Over the last few days, a silver lining has emerged from the bizarre and sordid Sony hack saga: The Interview, the scourged Seth Rogen comedy that indirectly undid one of Hollywood’s most prominent studios via hordes of leaked emails, made $15 million in video-on-demand (VOD) revenue within the first four days of its Christmas-day release.
Long regarded as a kind of consolation prize (or dumping ground) for troubled films, or else a platform for small, specialty films that might not resonate with all of America, VOD suddenly has a new, glitzy glamour. Fifteen million dollars, after all, is nothing to sneeze at; past VOD release “coups” have mainly been in the $8 and $9 million range. (The Interview cost $44 million to make.)
Considering that the economics of VOD are far more favorable to studios, which only hold on to 50% of a theater ticket sale (they get 70-80% of VOD revenue) and are able to consolidate their marketing spends, one would think that The Interview would herald a new age, one in which all that anytime-anywhere rhetoric about how we consumers like to experience our content would finally extend to films.
But does it?
The answer is: Sort of. “It shines a light on the possibility,” says John Sloss, the indie film sales agent and lawyer who was a producer on this year’s awards movie Boyhood. “But it’s a complete anomaly.” In other words, while The Interview makes a strong case for a digital release, the circumstances surrounding it were so unusual that it’s hard to use it as a reliable model. An insane media blitz ensured that no sentient human being was unaware of what it was and when it was coming out. Security concerns–threats of violence by Guardians of Peace, as the Sony hackers are known–made seeing the movie (which also came out in 331 theaters) in the comfort of your living room a more enticing idea than seeing it in your local cinema. The low price point didn’t hurt, either–it cost $5.99 to rent the movie on services like iTunes, Xbox and YouTube; that’s a lot less expensive than a ticket at a movie theater.
The biggest hindrance to converting day-and-date theatrical releases to VOD releases, of course, is theater owners, whose livelihoods are threatened by digital distribution–they are fighting the issue tooth and nail. In 2011, when Universal tried to release the Ben Stiller caper Tower Heist on VOD three weeks after its theatrical release, theater chains threatened to boycott the movie entirely, forcing Universal to cave. As that example shows, theater owners insist on an either-or stance, as opposed to the both-and strategy that The Interview received.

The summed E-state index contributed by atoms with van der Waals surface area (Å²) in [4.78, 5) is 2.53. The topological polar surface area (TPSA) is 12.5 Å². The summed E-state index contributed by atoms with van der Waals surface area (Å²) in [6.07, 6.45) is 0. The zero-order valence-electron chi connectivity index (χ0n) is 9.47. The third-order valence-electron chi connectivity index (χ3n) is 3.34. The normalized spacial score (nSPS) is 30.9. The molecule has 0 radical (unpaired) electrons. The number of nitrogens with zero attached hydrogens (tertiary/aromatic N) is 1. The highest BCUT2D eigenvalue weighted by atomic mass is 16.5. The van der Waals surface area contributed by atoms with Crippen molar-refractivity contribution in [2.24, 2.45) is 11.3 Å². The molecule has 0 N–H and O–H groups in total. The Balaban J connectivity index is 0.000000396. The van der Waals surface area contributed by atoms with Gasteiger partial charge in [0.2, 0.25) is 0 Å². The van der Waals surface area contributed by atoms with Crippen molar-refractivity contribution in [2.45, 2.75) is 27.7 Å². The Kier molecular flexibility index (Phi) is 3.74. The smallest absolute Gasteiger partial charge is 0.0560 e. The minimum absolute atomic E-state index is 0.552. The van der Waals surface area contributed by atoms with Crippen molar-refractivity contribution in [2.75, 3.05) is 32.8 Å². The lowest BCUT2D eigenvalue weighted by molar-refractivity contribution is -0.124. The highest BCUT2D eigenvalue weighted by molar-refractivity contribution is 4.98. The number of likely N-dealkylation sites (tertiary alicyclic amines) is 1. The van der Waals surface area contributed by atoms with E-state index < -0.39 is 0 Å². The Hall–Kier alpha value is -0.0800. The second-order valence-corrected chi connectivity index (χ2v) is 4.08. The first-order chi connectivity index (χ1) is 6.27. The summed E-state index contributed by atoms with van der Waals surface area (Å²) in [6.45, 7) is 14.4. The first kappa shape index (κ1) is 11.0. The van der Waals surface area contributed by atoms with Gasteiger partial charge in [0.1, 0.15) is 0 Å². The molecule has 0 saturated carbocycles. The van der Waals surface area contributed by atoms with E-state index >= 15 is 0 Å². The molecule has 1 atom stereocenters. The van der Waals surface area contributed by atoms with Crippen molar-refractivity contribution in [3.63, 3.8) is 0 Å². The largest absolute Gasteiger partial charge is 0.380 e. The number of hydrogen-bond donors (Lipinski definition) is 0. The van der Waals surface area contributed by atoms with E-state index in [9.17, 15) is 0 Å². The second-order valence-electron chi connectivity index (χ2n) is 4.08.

Theater owners aren’t the only ones nervous about VOD releases; studios are scared, too. Fifteen million isn’t bad for a piece of the revenue pie, but what if that was the entire pie? Not to mention that while everyone is crowing about the movie’s VOD haul, its box office return was a mere $2.8 million–not surprising given how few theaters it was shown in, but still a reminder that VOD and theatrical releases do not necessarily happily co-exist.
“I think if the theater owners relaxed their windowing, we’d see a lot of big films released on VOD,” says Sloss. “A lot of people believe the optimal situation would be to have a film in the theater for two weeks, when real, hardcore fans would see it, and then have it go on VOD. That saves on marketing. With the three- to four-month window you have now, you have to do a whole new marketing push to build awareness.”
If The Interview isn’t necessarily a game-changer, it is certainly a perception-changer. As Sloss notes, “It’s got everyone talking about VOD,” and not just in the context of small, indie movies like Snowpiercer, the sci-fi film that Radius released on VOD just two weeks after its theatrical release last summer. That decision doubled the film’s grosses to $11 million. The Interview, in contrast, is in every way a major Hollywood movie with A-list stars, a hefty marketing campaign, and a prime release date. That it can perform on VOD, even with all of the “yeah, but it’s unique” arguments, helps build the case that digital isn’t just for special-needs pictures.
Sloss and others agree that simultaneous theatrical and VOD releases are inevitable, but that it will take time. “It’s about cultivating habits,” he says, and raising awareness–both about VOD as a service and about the movies that are released there. At the moment, Hollywood doesn’t treat VOD releases with the same lavish marketing as they do theatrical movies, which can mean films get lost.
Peter Sealey, a consultant and a former Columbia Pictures executives, is even more bullish (though he, too, sees The Interview as a “one-off case”).
“The theater chains are gonna fight it, it’s gonna be a protracted battle, it’s not gonna happen overnight. But it will happen,” Sealey says. “The consumers want it and the studios make more money. Those two factors are the drivers. You can’t fight that.”